Do you remember that old SAT advice of committing to your first multiple-choice answer? I have realized that choosing not to second-guess yourself applies to much more than standardized tests, and this realization has been an integral part of my research experience at Princeton.
When I’m confronted with a writing task, like seeing an essay prompt for the first time, thinking of my JP for this fall, or even this blog post (#meta), it is tempting to let myself panic and frantically begin brainstorming. But, before all of that chaos begins, an immediate seed of an idea always pops into my head. I call it my “nugget.” It could be a tidbit from a conversation I had with a friend, a theme I had been following in class, or, most recently, a side-note I had made over the summer about a potential JP topic.
However, I’ll often ignore my nugget as quickly as it appears. I’ll abide by “first is worst” logic and assume that the first idea I think of to start a research project cannot possibly be as developed as the result of hours of brainstorming. So, I’ll put myself through the ringer searching for other topics. But, almost inevitably, the products of these intensive brainstorming sessions fall short, and I circle back to my initial idea.
I went through this process most recently while picking the topic for my fall JP. I knew since taking a French seminar last fall that I wanted to pursue a topic in media theory, but had no idea what to focus on within such a broad field. So to start narrowing down my options, I started looking up French media theorists over the summer, and I remember coming across one in particular, Jean Baudrillard, who had made some interesting comments on advertising that I both found reason in and disagreed with. This was especially interesting to me because I was considering advertising as a potential career path and thought it would be cool to bring a critical academic perspective to the field. I took note of these comments and observations and kept them in the back of my mind. Voilà the birth of my JP nugget.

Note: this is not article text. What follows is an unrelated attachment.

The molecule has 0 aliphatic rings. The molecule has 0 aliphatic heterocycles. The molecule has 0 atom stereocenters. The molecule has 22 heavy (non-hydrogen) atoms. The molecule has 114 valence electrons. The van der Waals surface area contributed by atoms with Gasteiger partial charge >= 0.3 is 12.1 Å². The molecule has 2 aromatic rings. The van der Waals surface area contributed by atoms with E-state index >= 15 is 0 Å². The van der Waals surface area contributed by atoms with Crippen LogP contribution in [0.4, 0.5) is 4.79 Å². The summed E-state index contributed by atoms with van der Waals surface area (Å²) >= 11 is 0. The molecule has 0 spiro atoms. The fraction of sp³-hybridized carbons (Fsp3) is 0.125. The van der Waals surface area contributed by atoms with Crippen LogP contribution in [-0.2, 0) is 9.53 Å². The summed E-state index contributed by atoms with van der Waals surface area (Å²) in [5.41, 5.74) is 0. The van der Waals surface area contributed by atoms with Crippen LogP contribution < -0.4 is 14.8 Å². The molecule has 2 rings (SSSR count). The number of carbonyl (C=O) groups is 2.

When the time came to solidify my topic, I began the overwhelming task of systematically narrowing down the amount of options in French media theory—characteristically ignoring my nugget, as usual. But, about three hours (!) of the way into what would have turned into a days-long brainstorming session, I returned to my nugget about advertising: a topic relevant to my potential career path and academic interests that was already narrowed down to a single text. In that moment, I realized how much time I had wasted in past brainstorming sessions when I ignored my intuition. Beyond the advantage of saving time, committing to my nugget and expanding upon it has always yielded more naturally flowing and fruitful brainstorming sessions. They’re great starting points in the writing process because they are reflections of what materials I most strongly connected to. In following my nugget, I’m not fighting myself as I’m thinking– I’m only writing what speaks to me the loudest. In my most extensive research project yet, I decided to go with my gut, and I’m excited to see what comes of it.
The idea of the nugget is really an exercise in trusting your intuition. Rather than being an impulsive and unsubstantial tidbit, your nugget is a meaningful expression of something from class, a conversation, note-taking, or endless googling that genuinely impassions you. To make the research writing process smoother and more enjoyable, you should trust it.
— Elise Freeman, Humanities Correspondent